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Book vs film: The Lightning Thief by Rick Riordan

The Book Corner season 5: Book vs film. Episode 3: The Lightning Thief by Rick Riordan

The Percy Jackson heroverse is a middle grade mega-brand today, but 2005’s The Lightning Thief was cast firmly in the role of Harry Potter wannabee by its 2010 movie adaptation. Does the plucky young demigod deserve his reputation, and what does Disney’s 2023 Christmas reboot do to his story?

The Book Corner

The Book Corner is a regular break from critiquing for the writing group of my former MA colleagues. We work out a theme and everyone chooses a book that we’ll read and discuss. Previous themes have included literary genre award winners and books that shaped our writing journeys. I’ve done round-ups of previous seasons, but for the sake of good SEO and keeping my blog lively, I’ll try to review them as we go this year.

As usual, it’s an odd mix with a skew towards SF and fantasy, and in this season we’re comparing books to their screen adaptations. Catch up with Warm Bodies by Isaac Marion and The Dark Tower vol 1 — The Gunslinger by Stephen King.

Coming up: A Wizard of Earthsea by Ursula Le Guin vs Tales from Earthsea by Goro Miyazaki, Never Let Me Go by Kazuo Ishiguro, The Lovely Bones by Alice Sebold, The Colour Out Of Space by HP Lovecraft (vs the bonkers Nicolas Cage adap.) and Howl’s Moving Castle by Diana Wynn Jones.

The Lightning Thief: the story

A boy with a lightning bolt: the cover of Percy Jackson and the Lightning Thief, by Rick Riordan

On first read, The Lightning Thief looks like a box-ticking exercise for children’s fantasy.

Orphan boy Chosen One with magical powers who doesn’t know what he is: TICK. Step-parent who doesn’t ‘get’ the Chosen One: TICK. School for other magic kids who know more stuff than the Chosen One but they aren’t as powerful: TICK. Male and female magic friend sidekicks for a save-the-world MacGuffin quest: TICK. Gruff mentor who’s actually a half-human half-human centaur: TI

OK, the last one breaks the formula, but The Lightning Thief looks very at home in the world of Noughties YA fantasy.

Who is Percy Jackson?

Perseus ‘Percy’ Jackson is a dyslexic New York 12-year-old and the not-so-secret son of absent father and Greek god-of-the-seas, Poseidon. When someone steals top god Zeus’s lightning bolt, Percy is unmasked and sent to Camp Half-Blood for his own safety. His mother cannot enter the sanctuary, and a minotaur sent by Hades, king of the underworld, appears to kill her.

At the camp, Percy meets other children of Greece’s promiscuous pantheon, discovers his best friend Grover is a satyr, his favourite teacher is a centaur, and he begins to understand his water-related supernatural powers. Before long, Percy, Grover and Annabeth — a daughter of Athena — are questing for the stolen lightning bolt, because not finding it could result in a war on Mount Olympus that would have apocalyptic consequences on Earth. The gods seem to think Percy’s the thief and he hopes that finding it will win recognition from his father.

Embarking on a road trip to enter Hades and recover the lightning bolt, they encounter monsters and perils of Greek myth at iconic American locations. Percy discovers that the real thief planned to start a war and claim Olympus for themselves. Percy masters his powers and is able to defeat the villain. Delivering the lightning bolt to Zeus also wins Percy an audience with his proud father, but when he returns to Camp Half-Blood, another traitor unmasks themselves and reveals that there was a dark force behind the plot. The threat to Olympus is not over.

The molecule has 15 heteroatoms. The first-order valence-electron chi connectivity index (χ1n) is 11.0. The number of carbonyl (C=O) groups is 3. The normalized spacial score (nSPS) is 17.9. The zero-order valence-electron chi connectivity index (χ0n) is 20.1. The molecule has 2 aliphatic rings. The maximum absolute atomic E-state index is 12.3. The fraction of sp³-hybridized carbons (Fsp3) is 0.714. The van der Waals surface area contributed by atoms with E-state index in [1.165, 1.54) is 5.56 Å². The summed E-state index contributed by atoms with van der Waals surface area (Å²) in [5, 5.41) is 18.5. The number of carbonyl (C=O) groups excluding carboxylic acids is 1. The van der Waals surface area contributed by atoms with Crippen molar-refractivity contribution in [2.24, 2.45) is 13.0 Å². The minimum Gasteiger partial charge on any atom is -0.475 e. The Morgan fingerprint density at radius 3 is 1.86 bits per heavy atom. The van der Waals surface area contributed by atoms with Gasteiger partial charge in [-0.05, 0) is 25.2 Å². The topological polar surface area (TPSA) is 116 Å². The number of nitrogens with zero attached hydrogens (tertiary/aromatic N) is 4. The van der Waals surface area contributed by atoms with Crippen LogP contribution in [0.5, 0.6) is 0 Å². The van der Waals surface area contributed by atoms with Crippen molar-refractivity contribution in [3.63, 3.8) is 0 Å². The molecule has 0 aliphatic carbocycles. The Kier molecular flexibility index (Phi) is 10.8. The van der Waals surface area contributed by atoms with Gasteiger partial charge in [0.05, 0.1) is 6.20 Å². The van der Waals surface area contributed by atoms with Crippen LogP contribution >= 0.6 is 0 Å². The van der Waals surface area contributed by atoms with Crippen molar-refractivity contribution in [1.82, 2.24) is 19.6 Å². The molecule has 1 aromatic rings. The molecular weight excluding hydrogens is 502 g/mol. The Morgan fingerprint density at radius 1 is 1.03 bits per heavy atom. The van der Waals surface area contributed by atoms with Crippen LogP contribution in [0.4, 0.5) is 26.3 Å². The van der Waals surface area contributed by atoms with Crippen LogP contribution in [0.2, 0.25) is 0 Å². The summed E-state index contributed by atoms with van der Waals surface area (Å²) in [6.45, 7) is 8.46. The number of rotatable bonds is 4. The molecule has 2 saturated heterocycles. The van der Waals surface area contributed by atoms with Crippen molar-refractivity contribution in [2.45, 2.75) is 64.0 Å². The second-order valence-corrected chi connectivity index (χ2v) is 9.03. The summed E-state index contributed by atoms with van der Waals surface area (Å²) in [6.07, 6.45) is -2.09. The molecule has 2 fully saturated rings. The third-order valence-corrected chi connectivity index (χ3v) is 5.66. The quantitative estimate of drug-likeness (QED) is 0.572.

The Lightning Thief: a writer’s review

The origin story even looks a bit like Harry Potter: Rick Riordan created Percy Jackson for his son, who was obsessed with Greek mythology. Percy Jackson’s debut also struggled to find an agent, although unlike JK Rowling, Riordan was already a successful crime writer. Since the first edition in 2005, he’s turned it into a middle-grade brand spanning more than 20 books and numerous mythologies, a video game and a musical.

The most striking aspect of The Lightning Thief is its style, particularly compared to YA fantasies like Harry Potter or His Dark Materials. It often feels basic in comparison to Rowling’s or Pullman’s prose, but that makes more sense when you discover that Riordan wrote with his son’s ADHD and dyslexia in mind. The simple language and the direct storytelling look more like a feature than a bug, although it also anchors The Lightning Thief firmly in its category; I can’t imagine adults wanting to read this.

In some ways, that’s a shame because Riordan has fun bringing the ancient myths into a modern context. The Lotus Eaters in Las Vegas stood out for me, and the concept of demigods being discouraged because their irresponsible creation has lead to terrible conflicts throughout history.

No room for American gods

The notion of Greek gods following the ‘dominant’ civilization through history doesn’t stand up as well to adult scrutiny. It’s a kid-friendly idea with a nasty neo-colonial aftertaste. I couldn’t help thinking that America’s existing gods had to make way for the European immigrants, and what happens when the dominant civilization moves again? If it ends up in Asia, India and China have packed pantheons of their own. These questions apparently occurred to Riordan as well: in 2016 he co-created a middle-grade imprint to “focus on diverse, mythology-based fiction by new, emerging, and under-represented authors”.